UBC Theses and Dissertations
Population structure of yelloweye rockfish (Sebastes ruberrimus) driven by limited dispersal and selection Siegle, Matthew Ray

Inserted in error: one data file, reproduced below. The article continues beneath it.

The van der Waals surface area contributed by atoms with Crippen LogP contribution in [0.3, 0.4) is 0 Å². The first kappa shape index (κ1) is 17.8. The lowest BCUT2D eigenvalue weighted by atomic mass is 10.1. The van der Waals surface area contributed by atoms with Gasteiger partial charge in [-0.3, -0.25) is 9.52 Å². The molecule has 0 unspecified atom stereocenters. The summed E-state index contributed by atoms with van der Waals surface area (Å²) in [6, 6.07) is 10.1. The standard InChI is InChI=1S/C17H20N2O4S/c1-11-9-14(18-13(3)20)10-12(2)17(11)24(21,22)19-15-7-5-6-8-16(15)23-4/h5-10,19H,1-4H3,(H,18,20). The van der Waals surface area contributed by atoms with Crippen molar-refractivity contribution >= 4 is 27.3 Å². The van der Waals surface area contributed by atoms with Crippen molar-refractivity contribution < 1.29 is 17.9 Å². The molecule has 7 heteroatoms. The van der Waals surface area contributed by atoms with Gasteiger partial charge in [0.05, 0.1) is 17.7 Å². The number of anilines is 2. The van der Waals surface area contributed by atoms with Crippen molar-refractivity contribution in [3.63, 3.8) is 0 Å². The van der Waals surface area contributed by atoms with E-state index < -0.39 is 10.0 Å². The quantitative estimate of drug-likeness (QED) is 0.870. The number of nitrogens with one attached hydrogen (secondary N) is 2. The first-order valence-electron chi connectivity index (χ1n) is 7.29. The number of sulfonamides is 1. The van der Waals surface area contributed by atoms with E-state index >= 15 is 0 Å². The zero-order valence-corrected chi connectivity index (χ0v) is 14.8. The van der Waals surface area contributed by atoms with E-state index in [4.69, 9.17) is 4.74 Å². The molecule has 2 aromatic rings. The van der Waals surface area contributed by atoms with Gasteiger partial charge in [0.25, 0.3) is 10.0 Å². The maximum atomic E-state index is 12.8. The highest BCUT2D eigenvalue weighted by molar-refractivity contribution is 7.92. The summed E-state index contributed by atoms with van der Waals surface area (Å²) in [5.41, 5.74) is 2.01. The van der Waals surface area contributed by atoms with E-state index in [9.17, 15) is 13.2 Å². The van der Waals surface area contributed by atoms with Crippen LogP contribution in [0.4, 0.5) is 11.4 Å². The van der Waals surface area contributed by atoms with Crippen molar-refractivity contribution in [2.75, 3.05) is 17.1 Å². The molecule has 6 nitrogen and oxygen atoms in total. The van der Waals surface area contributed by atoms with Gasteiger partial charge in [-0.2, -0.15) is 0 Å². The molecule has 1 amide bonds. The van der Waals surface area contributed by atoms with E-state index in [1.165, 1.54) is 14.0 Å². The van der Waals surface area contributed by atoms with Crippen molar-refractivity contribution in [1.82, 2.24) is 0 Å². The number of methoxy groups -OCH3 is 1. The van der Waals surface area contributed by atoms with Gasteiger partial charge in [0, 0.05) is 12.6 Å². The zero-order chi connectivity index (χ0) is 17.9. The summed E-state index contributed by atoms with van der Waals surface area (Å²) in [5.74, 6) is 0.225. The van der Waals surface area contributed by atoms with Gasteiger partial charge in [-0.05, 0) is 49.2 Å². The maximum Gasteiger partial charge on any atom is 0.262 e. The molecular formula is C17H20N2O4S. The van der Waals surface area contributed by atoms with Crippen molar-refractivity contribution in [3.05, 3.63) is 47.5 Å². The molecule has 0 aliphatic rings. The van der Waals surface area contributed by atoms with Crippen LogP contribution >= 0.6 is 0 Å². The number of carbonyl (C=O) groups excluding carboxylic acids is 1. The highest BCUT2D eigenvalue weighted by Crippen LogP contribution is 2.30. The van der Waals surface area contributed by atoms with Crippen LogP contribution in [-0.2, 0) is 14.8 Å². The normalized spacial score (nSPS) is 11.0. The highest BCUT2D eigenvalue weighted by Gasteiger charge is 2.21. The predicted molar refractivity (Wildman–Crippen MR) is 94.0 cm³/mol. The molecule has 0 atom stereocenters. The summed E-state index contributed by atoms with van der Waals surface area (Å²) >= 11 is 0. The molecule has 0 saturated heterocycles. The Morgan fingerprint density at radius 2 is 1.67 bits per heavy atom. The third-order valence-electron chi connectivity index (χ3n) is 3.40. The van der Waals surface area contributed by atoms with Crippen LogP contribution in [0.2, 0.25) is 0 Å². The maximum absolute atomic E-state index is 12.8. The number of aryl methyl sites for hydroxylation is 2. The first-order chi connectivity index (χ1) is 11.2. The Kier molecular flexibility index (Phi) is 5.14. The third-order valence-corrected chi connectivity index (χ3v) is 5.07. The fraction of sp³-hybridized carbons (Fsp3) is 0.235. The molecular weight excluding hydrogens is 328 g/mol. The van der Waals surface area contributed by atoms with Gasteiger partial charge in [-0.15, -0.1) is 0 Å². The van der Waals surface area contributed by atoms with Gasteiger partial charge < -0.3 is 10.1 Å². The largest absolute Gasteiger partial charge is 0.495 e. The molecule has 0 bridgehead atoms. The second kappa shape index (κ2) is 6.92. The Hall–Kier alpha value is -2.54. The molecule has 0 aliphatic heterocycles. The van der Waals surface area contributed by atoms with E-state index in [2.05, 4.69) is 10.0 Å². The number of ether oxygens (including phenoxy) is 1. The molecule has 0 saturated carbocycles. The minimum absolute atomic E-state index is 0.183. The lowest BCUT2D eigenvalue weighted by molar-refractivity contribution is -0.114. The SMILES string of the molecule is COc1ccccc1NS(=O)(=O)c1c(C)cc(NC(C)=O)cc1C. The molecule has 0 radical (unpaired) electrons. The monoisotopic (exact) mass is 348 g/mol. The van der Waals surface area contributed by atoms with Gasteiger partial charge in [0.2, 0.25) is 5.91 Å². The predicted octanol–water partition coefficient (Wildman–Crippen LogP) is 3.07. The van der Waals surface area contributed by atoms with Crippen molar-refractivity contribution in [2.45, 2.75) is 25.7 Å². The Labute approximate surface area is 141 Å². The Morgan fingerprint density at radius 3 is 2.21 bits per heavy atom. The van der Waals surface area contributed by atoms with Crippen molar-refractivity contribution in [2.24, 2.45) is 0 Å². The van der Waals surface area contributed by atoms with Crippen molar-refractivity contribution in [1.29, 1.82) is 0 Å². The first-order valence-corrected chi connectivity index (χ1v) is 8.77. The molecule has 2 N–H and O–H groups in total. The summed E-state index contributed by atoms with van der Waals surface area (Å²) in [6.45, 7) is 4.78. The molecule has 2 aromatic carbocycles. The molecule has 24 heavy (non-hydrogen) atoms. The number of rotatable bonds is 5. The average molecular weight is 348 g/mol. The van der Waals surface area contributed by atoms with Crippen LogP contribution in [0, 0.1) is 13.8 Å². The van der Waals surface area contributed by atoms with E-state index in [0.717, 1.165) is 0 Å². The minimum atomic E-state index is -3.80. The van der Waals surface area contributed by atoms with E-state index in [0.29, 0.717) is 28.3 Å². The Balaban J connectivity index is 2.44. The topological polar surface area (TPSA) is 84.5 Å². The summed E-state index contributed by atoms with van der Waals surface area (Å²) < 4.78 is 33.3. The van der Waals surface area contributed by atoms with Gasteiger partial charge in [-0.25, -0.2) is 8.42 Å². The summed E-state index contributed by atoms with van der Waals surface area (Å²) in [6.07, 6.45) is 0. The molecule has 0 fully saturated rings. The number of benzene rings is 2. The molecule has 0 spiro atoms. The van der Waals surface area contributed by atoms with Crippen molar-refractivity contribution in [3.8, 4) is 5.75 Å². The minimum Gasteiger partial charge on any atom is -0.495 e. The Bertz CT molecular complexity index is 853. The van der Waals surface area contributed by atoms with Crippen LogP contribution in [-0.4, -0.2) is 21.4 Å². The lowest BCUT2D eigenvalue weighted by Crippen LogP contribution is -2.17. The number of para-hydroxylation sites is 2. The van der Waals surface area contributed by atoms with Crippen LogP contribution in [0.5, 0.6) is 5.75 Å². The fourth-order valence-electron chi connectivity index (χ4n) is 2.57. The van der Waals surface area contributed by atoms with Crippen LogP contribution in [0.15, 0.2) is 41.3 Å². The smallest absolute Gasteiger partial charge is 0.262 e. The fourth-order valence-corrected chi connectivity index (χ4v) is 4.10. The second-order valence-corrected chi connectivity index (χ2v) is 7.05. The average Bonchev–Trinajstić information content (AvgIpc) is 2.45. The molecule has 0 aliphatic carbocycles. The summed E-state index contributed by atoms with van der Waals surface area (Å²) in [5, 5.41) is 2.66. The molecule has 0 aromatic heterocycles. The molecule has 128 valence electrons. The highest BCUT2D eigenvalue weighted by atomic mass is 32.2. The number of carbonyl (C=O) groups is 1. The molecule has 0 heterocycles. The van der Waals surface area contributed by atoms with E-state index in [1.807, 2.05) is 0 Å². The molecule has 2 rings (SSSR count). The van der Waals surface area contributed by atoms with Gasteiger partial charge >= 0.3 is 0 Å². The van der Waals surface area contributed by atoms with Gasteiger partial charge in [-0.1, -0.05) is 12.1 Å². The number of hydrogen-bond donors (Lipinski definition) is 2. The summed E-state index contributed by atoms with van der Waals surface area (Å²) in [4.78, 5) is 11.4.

Natural selection and local adaptation influence fish abundances and distributions on both short and long-term time scales: first, by influencing recruitment dynamics and second, by affecting long-term population persistence in fluctuating environmental conditions. Little is known, however, about the significance of adaptive population divergence in the marine environment. In this study, I utilized an FST outlier approach to detect putatively selected loci from an Amplified Fragment Length Polymorphism (AFLP) marker dataset of yelloweye rockfish (Sebastes ruberrimus) collected from southeast Alaska south to Oregon. During the data analysis phase, a plate bias was detected and efforts to eliminate this effect were unsuccessful. Therefore, each PCR plate was analyzed separately, resulting in seven independent analyses. A total of 966-1580 AFLP loci were identified for the seven plates, and 0-10 loci (0-0.79%) per plate were identified as FST outliers by program, BAYESCAN. Based on results from the outlier analyses, datasets composed of neutral loci (those with no support for being under selection) and outlier loci (those exceeding a minimum posterior threshold of 0.7, corresponding to a moderate amount of support for being under selection) were established for each plate. Global FST values are approximately five times greater for the outlier datasets (mean FST=0.56) than for putatively neutral loci (mean FST=0.10). The genetic clustering program, STRUCTURE, identified similar patterns of population structure both for the neutral and outlier datasets. The outlier datasets, however, lead to overall higher assignment probabilities of individual fish to genetic groups than observed with the neutral datasets. In addition, several similar clustering patterns (e.g. southern vs. northern genetic clusters, presence of isolated clusters) were observed across several plates, providing independent evidence for regionally restricted gene flow. Overall, my results suggest that population structure driven by neutral processes may be reinforced by natural selection, which has implications for the management of yelloweye rockfish fishery stocks and the scale of connectivity within the Rockfish Conservation Area marine reserve network.
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